A week after Israel, the United Arab Emirates and Bahrain signed the landmark Abraham Accords agreement, U.S. Secretary of State Mike Pompeo discusses the treaty's economic and security impact on the region as well as the new American snapback sanctions on Iran.
Pompeo expresses the belief that America’s allies will come around to supporting the U.S. call for pressure on the Islamic Republic and highlights what he says is the importance of the Middle East and Israel to the American people.
Virtually all of the stories that we are reporting relative to the security and safety of the Middle East share a common antagonist – Iran. The Abraham Accord is the classic overnight success that took forever. The Trump plan had been to create bilateral agreements with Israel leaving the Palestinians to join or be left behind. What made it work?
Pompeo: We’ve been working on this now for almost four years where President Trump has laid down a very different understanding about creating a security for the Middle East, frankly for the Arab world.
We did two things to change the course and give the opportunity for Arab leaders to make good decisions. The first was we flipped the script and recognized that the central challenge in the Middle East wasn’t the conflict between Israel and the Palestinians but rather the challenge that was presented by the Islamic Republic of Iran and their anti-Semitic terrorist campaign all around the world.
The second thing that enables us was that President Trump has also shown that when we build out coalitions and have partners, whether that’s the Emiratis, the Bahrainis, or our longtime allies, the Israelis, the United States will actually act, will take action.
We won’t just talk about it but we will deliver in support of our friends, whether that was taking down [Iranian general] Qasem Soleimani or the decision to move the U.S. Embassy to its rightful place in Jerusalem, President Trump has demonstrated real resolve behind the words of the commitment and I think that gave confidence to the Arab states that this was the right thing to do.
We’re really happy with what’s taken place so far and we’re optimistic that good things will continue to happen.
What many believe stymied the Oslo Accords was that the agreements’ details would be filled in only after the White House ceremony. We’ve had the Abraham [Accords] ceremony. What still needs to be established?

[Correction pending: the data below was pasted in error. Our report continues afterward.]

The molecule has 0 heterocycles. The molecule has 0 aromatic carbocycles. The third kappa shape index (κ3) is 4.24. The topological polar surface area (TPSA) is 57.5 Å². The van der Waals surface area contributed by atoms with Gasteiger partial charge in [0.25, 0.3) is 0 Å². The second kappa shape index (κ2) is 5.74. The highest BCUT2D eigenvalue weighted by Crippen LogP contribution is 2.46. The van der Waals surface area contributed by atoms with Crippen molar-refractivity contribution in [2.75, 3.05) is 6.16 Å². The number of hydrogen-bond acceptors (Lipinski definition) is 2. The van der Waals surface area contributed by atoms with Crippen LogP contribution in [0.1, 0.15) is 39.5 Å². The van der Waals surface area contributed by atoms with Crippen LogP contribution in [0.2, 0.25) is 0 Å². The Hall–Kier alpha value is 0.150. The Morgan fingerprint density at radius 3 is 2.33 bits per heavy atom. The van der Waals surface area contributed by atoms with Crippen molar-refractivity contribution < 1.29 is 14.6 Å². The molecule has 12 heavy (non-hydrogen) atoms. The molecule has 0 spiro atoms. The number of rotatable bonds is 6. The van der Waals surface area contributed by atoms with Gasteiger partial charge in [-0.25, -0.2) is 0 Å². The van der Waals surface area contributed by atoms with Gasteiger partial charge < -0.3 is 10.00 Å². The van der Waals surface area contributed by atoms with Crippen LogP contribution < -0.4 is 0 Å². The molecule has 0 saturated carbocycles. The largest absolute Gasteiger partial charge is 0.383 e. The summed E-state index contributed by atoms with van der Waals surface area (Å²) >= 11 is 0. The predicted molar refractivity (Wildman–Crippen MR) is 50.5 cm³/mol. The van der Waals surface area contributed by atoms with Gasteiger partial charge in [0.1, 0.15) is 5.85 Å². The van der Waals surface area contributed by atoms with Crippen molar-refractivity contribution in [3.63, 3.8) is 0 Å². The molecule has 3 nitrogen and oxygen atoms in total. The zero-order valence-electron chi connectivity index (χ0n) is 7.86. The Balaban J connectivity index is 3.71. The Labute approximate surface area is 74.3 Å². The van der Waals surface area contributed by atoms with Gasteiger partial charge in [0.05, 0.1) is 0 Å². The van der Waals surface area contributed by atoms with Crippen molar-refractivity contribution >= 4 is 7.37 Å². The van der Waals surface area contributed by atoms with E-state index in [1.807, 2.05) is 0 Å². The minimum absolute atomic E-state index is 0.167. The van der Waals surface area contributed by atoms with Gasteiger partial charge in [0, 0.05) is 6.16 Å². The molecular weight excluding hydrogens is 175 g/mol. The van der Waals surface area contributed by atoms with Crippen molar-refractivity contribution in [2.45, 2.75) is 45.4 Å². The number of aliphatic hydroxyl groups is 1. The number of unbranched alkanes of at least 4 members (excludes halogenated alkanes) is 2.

Pompeo: So there’s still work to do to develop a relationship to make sure that these two countries can in fact [have ties], and importantly the people between these two countries execute on the commitment.
And we’ve seen really great signs so far as someone told me the other day that within hours of the signing of the accords, that LinkedIn messages between the United Arab Emirates and Israel literally just about broke the system. This is a good sign.
These are pent-up demands for people who whether they are Jewish or Muslim or Christian, understand that the world is a better place when Israel and the countries in the Middle East can work together – on economic matters, on security matters – all of the things that make the world and the region a better place.
Declaring Israeli sovereignty over Jerusalem and the Golan Heights [as well as] moving the U.S. Embassy to Jerusalem – each act was supposed to cause the region to melt down but it didn’t, not even in the days following the announcements. Why is that?
Pompeo: It’s been a long time that that foreign policy establishment, frankly not just in Washington but around the world, is understanding which if you move a piece of the puzzle there that you would have serious violence and enormous repercussions throughout the region.
President Trump came to understand that, rather than being the problem, that moving the embassy and establishing the Golan Heights and the State Departments decision to recognize that not every settlement was unlawful, those solutions … it took away excuses, if you will, from those who said we want to hide behind this idea of the Palestinians and the Israelis getting together before we do anything.
We took away that condition and I think what that has enabled is everyone to recognize that Israel can be a good partner, economic and security.
In August, you notified the United Nations Security Council of Tehran’s breaches of its commitments to JCPOA, the Iranian nuclear agreement. And over the weekend, as the statutory notification period lapsed, you announced the implementation of the snapback provision re-establishing previous sanctions. But the U.S. appears to be alone in its reliance on that provision or even its legitimacy. How will you enforce it when America’s closest allies are siding with Iran?
Pompeo: [It] is very unfortunate that the French, the Germans and the United Kingdom have all chosen not to stand with us for what’s right, which is to make sure that Iran never has the capacity to buy and sell weapons systems and create wealth and foment terror. We’re deeply disappointed.
It’s been their long-term policy with respect to the dangerous nuclear deal that they want to stand by it. We think this creates now more risk but I don’t actually think that we’re alone.
I think there’s a whole lot of countries that understand this risk. They’re happy the United States has done what we have done. They may not be able to admit it publicly but even those European countries know that the world is safer and, in fact, their people are safer without Iran being able to buy and sell weapons.
So, at the UN, we will have a number of countries who are with us. The GCC issued a statement in support of what we’ve done at the United Nations and the United States will always do the right thing.
We know this is the right thing. We have the authority to execute the fact that we’ve now done so, and we’ll use every tool in America in its diplomatic arsenal to ensure that those new UN Security Council resolutions that have now snapped back will be enforced.